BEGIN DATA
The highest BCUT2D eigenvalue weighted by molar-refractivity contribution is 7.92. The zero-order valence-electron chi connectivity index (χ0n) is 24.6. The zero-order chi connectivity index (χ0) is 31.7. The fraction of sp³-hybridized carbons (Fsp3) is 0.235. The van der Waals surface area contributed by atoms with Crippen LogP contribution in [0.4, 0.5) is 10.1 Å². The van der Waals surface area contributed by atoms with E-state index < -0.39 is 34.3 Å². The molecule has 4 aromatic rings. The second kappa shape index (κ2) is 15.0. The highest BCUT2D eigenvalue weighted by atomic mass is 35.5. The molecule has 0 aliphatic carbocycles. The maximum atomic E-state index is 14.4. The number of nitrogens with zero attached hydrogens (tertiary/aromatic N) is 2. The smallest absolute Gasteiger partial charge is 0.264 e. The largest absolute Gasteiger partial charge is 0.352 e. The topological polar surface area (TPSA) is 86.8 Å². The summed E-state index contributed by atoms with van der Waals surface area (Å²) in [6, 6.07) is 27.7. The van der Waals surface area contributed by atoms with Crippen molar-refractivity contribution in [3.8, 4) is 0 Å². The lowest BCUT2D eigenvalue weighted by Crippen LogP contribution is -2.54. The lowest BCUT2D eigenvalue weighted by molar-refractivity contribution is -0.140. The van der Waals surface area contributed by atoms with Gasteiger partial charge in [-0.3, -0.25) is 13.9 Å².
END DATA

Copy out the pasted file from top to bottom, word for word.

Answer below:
The highest BCUT2D eigenvalue weighted by molar-refractivity contribution is 7.92. The zero-order valence-electron chi connectivity index (χ0n) is 24.6. The zero-order chi connectivity index (χ0) is 31.7. The fraction of sp³-hybridized carbons (Fsp3) is 0.235. The van der Waals surface area contributed by atoms with Crippen LogP contribution in [0.4, 0.5) is 10.1 Å². The van der Waals surface area contributed by atoms with E-state index < -0.39 is 34.3 Å². The molecule has 4 aromatic rings. The second kappa shape index (κ2) is 15.0. The highest BCUT2D eigenvalue weighted by atomic mass is 35.5. The molecule has 0 aliphatic carbocycles. The maximum atomic E-state index is 14.4. The number of nitrogens with zero attached hydrogens (tertiary/aromatic N) is 2. The smallest absolute Gasteiger partial charge is 0.264 e. The largest absolute Gasteiger partial charge is 0.352 e. The topological polar surface area (TPSA) is 86.8 Å². The summed E-state index contributed by atoms with van der Waals surface area (Å²) in [6, 6.07) is 27.7. The van der Waals surface area contributed by atoms with Crippen molar-refractivity contribution in [3.8, 4) is 0 Å². The lowest BCUT2D eigenvalue weighted by Crippen LogP contribution is -2.54. The lowest BCUT2D eigenvalue weighted by molar-refractivity contribution is -0.140. The van der Waals surface area contributed by atoms with Gasteiger partial charge in [-0.3, -0.25) is 13.9 Å².